Damian McBride’s new book, Power Troll, looks set to scoop a handful of gongs at the Young Online Bully Awards, after he proved himself an inspiration to a rising generation of amoral psychopathic sadies. McBride was hailed as ‘the troll’s troll’ by a pandemonium of devils, ghouls and other fiends in human form, but it is the example he has set to young people that has really excited the online community of the vindictive and small-minded.
âWhen young people see political leaders acting like this, it sends a clear message to Britain’s youth,â said the spirit of a Victorian baby farmer inhabiting the body of Alistair Campbell. âWhat we’re saying is, there’s always justification for being a bully. As long as you say politics is a dirty business, you can get away with anything.â
Sales assistant Fiona McAndrew was left in a state of shock earlier today after a man approached her checkout in the Trowbridge branch of WH Smith carrying a copy of Classic Bulldozer in one hand and a five pound note in the other.
‘I asked him what he wanted and he âTo buy thisâ. It took me a while to take it in,â McAndrew told reporters. âSo I said “You mean you want to give me money for it?”. Then I asked him whether he had got lost and had actually meant to be standing around with the other several dozen people reading all the magazines for nothing. He said no, he wanted to take it home and read it.â
Remembering her training in sales prevention tactics, McAndrew asked the customer if he wouldnât rather have a half-price chocolate orange with a six foot long receipt plus a another piece of paper offering 20% off everything except anything you want. Eventually, however, she accepted his money, which earned her a severe reprimand from the manager. The customer was later sectioned to prevent him causing any more distress to WH Smith customers and staff.
âPeople have less time to cook these days,â said Wallâs chief developer, Brian Cleat, âso what could be more refreshing on a hot day than licking an uncooked frozen sausage? After the first couple you learn to suppress your gag reflex, and a surprisingly high number of people can eat raw pork without life-threatening side effects. Plus itâs less than a third of the price of a Magnum.â
However, the launch of the new product has seen a war of words break out between Wallâs Ice Cream and Wallâs Sausages.
âWe spent years developing the hand-held, multidirectional wooden interface that all our lollies come on,â said one worker from Wallâs Ice Cream. âAll the guys in the meat department have done is take that and make a pigâs ear of it. Tests show that compared to the âLolliporkâ, our range of frozen desserts and treats is far less prone to viruses, salmonella and dry retching.â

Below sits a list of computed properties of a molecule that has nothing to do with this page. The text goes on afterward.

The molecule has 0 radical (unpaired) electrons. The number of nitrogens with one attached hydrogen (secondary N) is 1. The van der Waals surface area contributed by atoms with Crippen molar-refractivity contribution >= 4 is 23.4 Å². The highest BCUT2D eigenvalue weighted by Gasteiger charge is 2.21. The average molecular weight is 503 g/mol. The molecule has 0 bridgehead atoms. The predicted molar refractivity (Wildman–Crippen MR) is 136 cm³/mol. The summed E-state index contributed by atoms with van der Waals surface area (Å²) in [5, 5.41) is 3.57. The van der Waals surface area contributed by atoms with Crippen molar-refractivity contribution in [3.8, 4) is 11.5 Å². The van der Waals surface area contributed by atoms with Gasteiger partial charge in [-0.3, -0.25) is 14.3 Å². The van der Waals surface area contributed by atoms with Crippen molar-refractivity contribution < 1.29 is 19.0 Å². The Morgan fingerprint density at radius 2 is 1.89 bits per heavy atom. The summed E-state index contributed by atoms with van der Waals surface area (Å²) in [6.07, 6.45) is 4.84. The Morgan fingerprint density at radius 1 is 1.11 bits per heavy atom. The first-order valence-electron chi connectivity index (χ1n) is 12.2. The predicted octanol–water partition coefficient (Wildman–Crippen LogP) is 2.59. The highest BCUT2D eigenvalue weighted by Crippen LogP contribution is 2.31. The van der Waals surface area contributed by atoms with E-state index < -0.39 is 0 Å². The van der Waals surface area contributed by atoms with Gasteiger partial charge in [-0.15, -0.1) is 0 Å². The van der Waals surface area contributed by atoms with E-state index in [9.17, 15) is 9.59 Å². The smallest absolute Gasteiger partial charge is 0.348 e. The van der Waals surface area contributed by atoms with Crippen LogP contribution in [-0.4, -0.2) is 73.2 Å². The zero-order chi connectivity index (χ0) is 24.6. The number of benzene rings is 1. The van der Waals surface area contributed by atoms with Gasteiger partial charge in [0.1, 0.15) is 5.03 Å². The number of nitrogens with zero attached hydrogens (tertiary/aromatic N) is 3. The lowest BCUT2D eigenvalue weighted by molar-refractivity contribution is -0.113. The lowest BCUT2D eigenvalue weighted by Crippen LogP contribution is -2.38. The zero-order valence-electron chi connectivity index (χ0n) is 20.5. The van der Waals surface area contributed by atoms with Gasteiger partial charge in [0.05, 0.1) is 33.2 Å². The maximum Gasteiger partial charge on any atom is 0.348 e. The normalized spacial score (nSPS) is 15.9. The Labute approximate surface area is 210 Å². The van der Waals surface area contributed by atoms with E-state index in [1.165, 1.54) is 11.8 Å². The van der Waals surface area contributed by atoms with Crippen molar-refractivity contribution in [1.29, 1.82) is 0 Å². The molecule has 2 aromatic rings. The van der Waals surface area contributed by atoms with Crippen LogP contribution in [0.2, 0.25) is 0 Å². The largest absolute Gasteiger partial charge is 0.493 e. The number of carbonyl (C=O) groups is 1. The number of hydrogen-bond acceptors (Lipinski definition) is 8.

But Wallâs Sausages claim the âLolliporkâ is nothing new. âIt wasn’t a big step for us to breathe on the end of a Lincolnshire banger until it melted, and then push a bit of wood up it. It’s just a natural development of the corn dog.â
Until the internal divisions are healed, Wallâs has halted development of itâs latest product, the iScream, calling for a âtotal brain freezeâ. Instead the company is said to be focusing on a vegetarian accompaniment to the âLolliporkâ, the âQuornettoâ.
The scam was running like clockwork after the gang initially succeeded breaking into the system and stealing ÂŁ1.3 million of customersâ money. However, things started to go wrong after an unsolicited call from Barclays investment arm offering to double their money through derivatives trading.
Despite the plausible sales patter, lead hacker Julian Brown revealed that by the end of the first week the Barclays traders had lost them ÂŁ4 million. âWe were then hit with ÂŁ500,000 in unauthorised overdraft fees. The man rang back and said we should double up as we could make a fortune betting on something called the Libor. It all sounded too good to be true but we were in too far to say no.â
The hackers were shocked to discover that in the second week Barclays traders lost them a further ÂŁ9 million as someone had apparently fixed the Libor rate. âIt was just such bad luck, of course we were then charged ÂŁ1.5 million in overdraft charges, interest and returned direct debits. We nearly had our broadband cut off, which would have been embarrassing for the reputation of an international group of computer hackers.â
To add insult to injury, the hacking group had their identity stolen and a further ÂŁ4 million was removed from their account while they were on their way to give themselves up. Complained Brown: âOur card was skimmed when we got some cash out for the taxi to take us to the police station. Itâs disgusting, you just canât trust anyone these days.â
A Barclays spokesman said: ‘We offer all our customers the same terms and conditions, whether they are legitimate customers or fraudsters. We should remind you that investments can go up and down and we like to think of losses more as commission opportunities. By the way, there is a charge of ÂŁ50 for the letter we will send out tomorrow to repeat all these points in a slightly less comprehensible way. Itâs all in the small print, you know.’